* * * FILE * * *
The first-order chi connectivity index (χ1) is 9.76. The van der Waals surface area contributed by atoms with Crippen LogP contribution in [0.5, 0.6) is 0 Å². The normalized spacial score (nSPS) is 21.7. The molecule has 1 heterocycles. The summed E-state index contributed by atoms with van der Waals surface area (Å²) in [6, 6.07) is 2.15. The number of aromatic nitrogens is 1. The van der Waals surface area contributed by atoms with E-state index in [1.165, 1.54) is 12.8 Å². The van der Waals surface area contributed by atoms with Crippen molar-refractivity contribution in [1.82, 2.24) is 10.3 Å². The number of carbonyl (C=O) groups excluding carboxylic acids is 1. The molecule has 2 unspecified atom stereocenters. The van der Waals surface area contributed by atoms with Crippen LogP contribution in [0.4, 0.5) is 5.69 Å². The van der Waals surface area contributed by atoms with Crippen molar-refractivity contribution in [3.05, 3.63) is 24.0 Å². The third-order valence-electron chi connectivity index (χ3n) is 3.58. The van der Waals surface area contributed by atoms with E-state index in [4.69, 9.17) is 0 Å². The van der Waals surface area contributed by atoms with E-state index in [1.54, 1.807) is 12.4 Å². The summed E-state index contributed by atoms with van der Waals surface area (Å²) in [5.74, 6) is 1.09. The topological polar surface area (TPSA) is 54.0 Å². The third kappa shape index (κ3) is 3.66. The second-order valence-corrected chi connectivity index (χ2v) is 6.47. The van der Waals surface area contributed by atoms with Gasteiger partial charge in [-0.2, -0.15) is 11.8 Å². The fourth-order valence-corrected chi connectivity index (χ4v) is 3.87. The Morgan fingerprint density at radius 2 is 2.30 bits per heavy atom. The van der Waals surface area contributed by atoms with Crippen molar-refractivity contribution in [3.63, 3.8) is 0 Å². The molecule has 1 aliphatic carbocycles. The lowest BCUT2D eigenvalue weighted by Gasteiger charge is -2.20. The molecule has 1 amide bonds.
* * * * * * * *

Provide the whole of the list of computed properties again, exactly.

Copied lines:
The first-order chi connectivity index (χ1) is 9.76. The van der Waals surface area contributed by atoms with Crippen LogP contribution in [0.5, 0.6) is 0 Å². The normalized spacial score (nSPS) is 21.7. The molecule has 1 heterocycles. The summed E-state index contributed by atoms with van der Waals surface area (Å²) in [6, 6.07) is 2.15. The number of aromatic nitrogens is 1. The van der Waals surface area contributed by atoms with E-state index in [1.165, 1.54) is 12.8 Å². The van der Waals surface area contributed by atoms with Crippen molar-refractivity contribution in [1.82, 2.24) is 10.3 Å². The number of carbonyl (C=O) groups excluding carboxylic acids is 1. The molecule has 2 unspecified atom stereocenters. The van der Waals surface area contributed by atoms with Crippen LogP contribution in [0.4, 0.5) is 5.69 Å². The van der Waals surface area contributed by atoms with Crippen molar-refractivity contribution in [3.05, 3.63) is 24.0 Å². The third-order valence-electron chi connectivity index (χ3n) is 3.58. The van der Waals surface area contributed by atoms with E-state index in [4.69, 9.17) is 0 Å². The van der Waals surface area contributed by atoms with E-state index in [1.54, 1.807) is 12.4 Å². The summed E-state index contributed by atoms with van der Waals surface area (Å²) in [5.74, 6) is 1.09. The topological polar surface area (TPSA) is 54.0 Å². The third kappa shape index (κ3) is 3.66. The second-order valence-corrected chi connectivity index (χ2v) is 6.47. The van der Waals surface area contributed by atoms with Gasteiger partial charge in [-0.2, -0.15) is 11.8 Å². The fourth-order valence-corrected chi connectivity index (χ4v) is 3.87. The Morgan fingerprint density at radius 2 is 2.30 bits per heavy atom. The van der Waals surface area contributed by atoms with Crippen molar-refractivity contribution in [3.63, 3.8) is 0 Å². The molecule has 1 aliphatic carbocycles. The lowest BCUT2D eigenvalue weighted by Gasteiger charge is -2.20. The molecule has 1 amide bonds.